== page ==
On the brink: slow burn at Gupta-owned mines

04 March 2018 - 00:07 By KYLE COWAN
Employees and contract workers of Optimum Coal Mine, owned by the Gupta family, demonstrate against their employers in front of the gates of the mine in Hendrina, Mpumalanga, File photo.
Employees and contract workers of Optimum Coal Mine, owned by the Gupta family, demonstrate against their employers in front of the gates of the mine in Hendrina, Mpumalanga, File photo.
Image: AFP

Employees at four Gupta-owned mines have no overalls, hats and safety gear and have been told to go easy on the milk.

Late payment of salaries has   resulted in debit orders of more than 3000 miners dishonoured, bringing extra  bank charges. In some cases,  workers had to pay rent late. 

A strike by workers at four Gupta-owned  mines this week exposed how the notorious brothers used their  mines as cash cows to strip out money —   thereby endangering the lives of their workers.  

The condition of the mines in Mpumalanga and North West — controversially bought with a R590-million “pre-payment” from Eskom — has come to light after the plight of the workers was highlighted during strikes over late payment of salaries.  All mines have been placed under business rescue.

At Optimum Coal mine in Mpumalanga, machinery has been stripped to fix other broken equipment.  

“The machinery inside the mine is f***ed up. We have zero compared to when we started. They stripped a lot of it,” said a production supervisor who has been at Optimum for 15 years and did not want to be identified for fear of victimisation.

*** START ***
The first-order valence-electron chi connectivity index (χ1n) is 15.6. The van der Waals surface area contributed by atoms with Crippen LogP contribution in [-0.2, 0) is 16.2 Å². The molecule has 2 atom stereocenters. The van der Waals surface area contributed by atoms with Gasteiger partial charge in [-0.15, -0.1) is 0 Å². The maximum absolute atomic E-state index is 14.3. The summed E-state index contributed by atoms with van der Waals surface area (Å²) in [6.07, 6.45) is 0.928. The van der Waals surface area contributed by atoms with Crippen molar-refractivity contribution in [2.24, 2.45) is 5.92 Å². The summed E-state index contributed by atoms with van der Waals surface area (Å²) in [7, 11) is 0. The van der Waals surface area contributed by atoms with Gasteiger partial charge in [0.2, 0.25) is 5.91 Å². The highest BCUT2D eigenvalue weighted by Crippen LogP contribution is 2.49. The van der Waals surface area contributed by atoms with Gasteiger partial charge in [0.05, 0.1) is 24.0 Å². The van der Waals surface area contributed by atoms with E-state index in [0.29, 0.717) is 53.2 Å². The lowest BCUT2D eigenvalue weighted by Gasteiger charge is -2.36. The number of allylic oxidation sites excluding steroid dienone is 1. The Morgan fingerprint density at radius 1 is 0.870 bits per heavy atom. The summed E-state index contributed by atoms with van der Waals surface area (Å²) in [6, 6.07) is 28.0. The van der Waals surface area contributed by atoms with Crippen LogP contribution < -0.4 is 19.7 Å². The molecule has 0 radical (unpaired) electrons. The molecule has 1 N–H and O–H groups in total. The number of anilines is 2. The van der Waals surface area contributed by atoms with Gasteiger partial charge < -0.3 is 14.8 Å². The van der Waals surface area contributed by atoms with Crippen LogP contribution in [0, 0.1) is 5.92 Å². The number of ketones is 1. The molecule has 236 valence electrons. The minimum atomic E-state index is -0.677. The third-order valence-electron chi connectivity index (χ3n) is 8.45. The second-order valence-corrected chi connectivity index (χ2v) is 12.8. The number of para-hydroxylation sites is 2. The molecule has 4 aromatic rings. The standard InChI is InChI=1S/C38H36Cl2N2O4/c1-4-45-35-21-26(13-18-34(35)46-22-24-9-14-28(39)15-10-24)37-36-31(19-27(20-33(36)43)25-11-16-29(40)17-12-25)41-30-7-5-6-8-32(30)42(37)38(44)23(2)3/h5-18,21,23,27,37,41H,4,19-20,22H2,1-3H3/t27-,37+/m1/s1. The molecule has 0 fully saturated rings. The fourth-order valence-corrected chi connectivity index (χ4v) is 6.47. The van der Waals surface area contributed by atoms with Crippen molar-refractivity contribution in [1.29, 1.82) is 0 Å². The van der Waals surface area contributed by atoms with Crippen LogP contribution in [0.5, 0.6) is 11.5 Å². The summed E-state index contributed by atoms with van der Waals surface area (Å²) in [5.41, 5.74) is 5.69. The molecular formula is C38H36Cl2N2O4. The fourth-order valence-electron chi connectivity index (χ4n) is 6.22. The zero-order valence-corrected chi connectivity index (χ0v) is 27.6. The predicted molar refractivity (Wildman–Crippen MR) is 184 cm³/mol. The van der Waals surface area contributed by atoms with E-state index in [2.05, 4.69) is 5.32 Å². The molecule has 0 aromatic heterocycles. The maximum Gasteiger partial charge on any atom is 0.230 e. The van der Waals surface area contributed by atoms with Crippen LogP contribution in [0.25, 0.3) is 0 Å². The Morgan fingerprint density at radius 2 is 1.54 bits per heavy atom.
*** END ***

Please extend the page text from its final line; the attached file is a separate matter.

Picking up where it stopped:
The supervisor said mineworkers had weathered the storm as various owners had come and gone, but conditions had gone from “better to worse” under the Guptas.

“We don’t even have ballpoint pens, for crying out loud. You have to buy it yourself. Safety equipment like overalls, it’s been two weeks we don’t have any of it. No hard hats or boots.”

The supervisor explained that  even as safety equipment ran out and workers had to share gear among themselves,  there was constant pressure to continue meeting production targets. Supervisors were told to stop making excuses. 

Said another supervisor: “It got to a point where it was emotionally affecting you. The workers I supervise come to me to ask for food, or when they will be paid. Some days I make extra lunch and bring it to work, to feed them. 

“I am overstretching myself as a leader, struggling to make ends meet so that we can work. You are monitored daily on production on what you deliver, but they are not helping you. 

“And if you say we cannot do this or that, you are told you are making excuses.” 

Optimum Coal, Koornfontein, Shiva Uranium and Brakfontein coal mine were placed under business rescue last week as the closure of Gupta accounts with the Bank of Baroda loomed after the bank announced its departure from South Africa. 

Gupta family companies on Thursday asked the High Court in Pretoria to order Baroda to remain in South Africa. Judgment has been reserved until March 12.  

Said business rescue practitioner Louis Klopper: “We have had to rob Peter to pay Paul, which is wrong because now the other businesses are suffering”.

Read the full story in the print edition of the Sunday Times

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